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1 Table of Contents Master of Science Degree in Criminal Justice Criminal Justice Faculty...4 Admissions Process...6 Tuition and Fees Enrollment Classification Scheduling Classes Advising Application to Degree Candidacy Degree Requirements...10 Graduation...10 Other Important Academic Information Further Information...13 Graduate Program Record...14 Course Descriptions...15 Campus Life...20 Important Phone Numbers...26 Department Ethical Standards

2 MASTER OF SCIENCE IN CRIMINAL JUSTICE PROGRAM Criminal Justice is an exciting and dynamic field. Our program provides graduates with the skills and knowledge to secure both entry-level and more advanced positions in the field, and with the opportunity to make a real difference in peoples lives and in the world in which we live. Criminal Justice is multi-disciplinary in nature, and encompasses aspects of law, political science, government, management, psychology, sociology, geography, biology, and more. Our program reflects this interdisciplinary approach, and offers an exciting and contemporary array of courses that will challenge academicians and practitioners alike. Program Overview West Chester University s MS Criminal Justice program provides a high quality advanced education to both full-time and part-time students. The program is well-suited to working professionals, and offers evening courses and selected on-line electives. Professors are all seasoned professionals in their fields of expertise, and offer practical as well as academic excellence in the classroom. The Department is one of the most highly regarded by professional agencies for the quality and rigor of the program, yet because the University is state-supported, graduate tuition rates are among the lowest in the region. Our graduates are successful professionals who serve in governmental positions at the federal, state, and local levels. These include positions in law enforcement; in adult and juvenile correctional/treatment facilities and agencies; and in criminal justice administration, planning, and research. Some of our graduates pursue careers in the private sector in security, investigations, or research. Others continue their academic pursuits by earning a Ph.D. or a J.D. Many of our graduates hold teaching positions at colleges or universities, and some go on to become department or college administrators. 2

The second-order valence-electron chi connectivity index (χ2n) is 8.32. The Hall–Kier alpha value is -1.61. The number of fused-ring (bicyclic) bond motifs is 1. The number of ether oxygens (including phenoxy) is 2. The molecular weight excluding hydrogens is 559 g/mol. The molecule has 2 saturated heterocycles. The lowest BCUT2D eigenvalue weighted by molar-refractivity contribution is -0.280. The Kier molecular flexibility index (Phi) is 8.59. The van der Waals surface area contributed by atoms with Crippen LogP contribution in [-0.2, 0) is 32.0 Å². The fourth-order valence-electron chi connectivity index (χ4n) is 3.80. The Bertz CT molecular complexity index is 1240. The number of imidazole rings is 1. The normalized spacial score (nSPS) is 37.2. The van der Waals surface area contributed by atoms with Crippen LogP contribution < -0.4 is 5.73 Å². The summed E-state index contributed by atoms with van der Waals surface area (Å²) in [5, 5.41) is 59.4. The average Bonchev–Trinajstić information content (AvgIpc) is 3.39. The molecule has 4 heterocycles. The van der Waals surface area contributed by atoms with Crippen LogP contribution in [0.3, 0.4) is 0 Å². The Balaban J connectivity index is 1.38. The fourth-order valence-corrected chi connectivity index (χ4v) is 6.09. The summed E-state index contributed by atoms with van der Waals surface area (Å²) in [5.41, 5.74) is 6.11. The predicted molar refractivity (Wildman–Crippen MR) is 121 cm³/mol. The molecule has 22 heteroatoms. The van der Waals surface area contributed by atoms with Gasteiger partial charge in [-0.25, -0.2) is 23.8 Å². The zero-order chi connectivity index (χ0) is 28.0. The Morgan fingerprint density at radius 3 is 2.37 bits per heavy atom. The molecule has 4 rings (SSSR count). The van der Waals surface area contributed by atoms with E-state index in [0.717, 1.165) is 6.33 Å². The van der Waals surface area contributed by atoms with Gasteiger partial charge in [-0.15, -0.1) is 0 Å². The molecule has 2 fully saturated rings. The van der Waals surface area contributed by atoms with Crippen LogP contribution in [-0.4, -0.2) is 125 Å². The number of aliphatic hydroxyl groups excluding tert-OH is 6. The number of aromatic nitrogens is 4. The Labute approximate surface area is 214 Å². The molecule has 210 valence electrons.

3 Our Mission The primary focus of the Master of Science in Criminal Justice program is to provide a challenging, rigorous, and dynamic program of advanced instruction which will: Ensure a sophisticated working knowledge of the major systems in the discipline; Facilitate the development of critical analytical skills to effectively address and assess the more complex issues in the fields of study; Build the knowledge base and skills to facilitate advancement in the criminal justice professions; Integrate the fields of study into practical applications so that the student takes valuable practical knowledge and applied skills into the workplace; Enable the successful graduate to rise to positions where positive and significant changes can be made in our increasingly complex and challenging global environment; and Prepare students for advanced graduate study. 3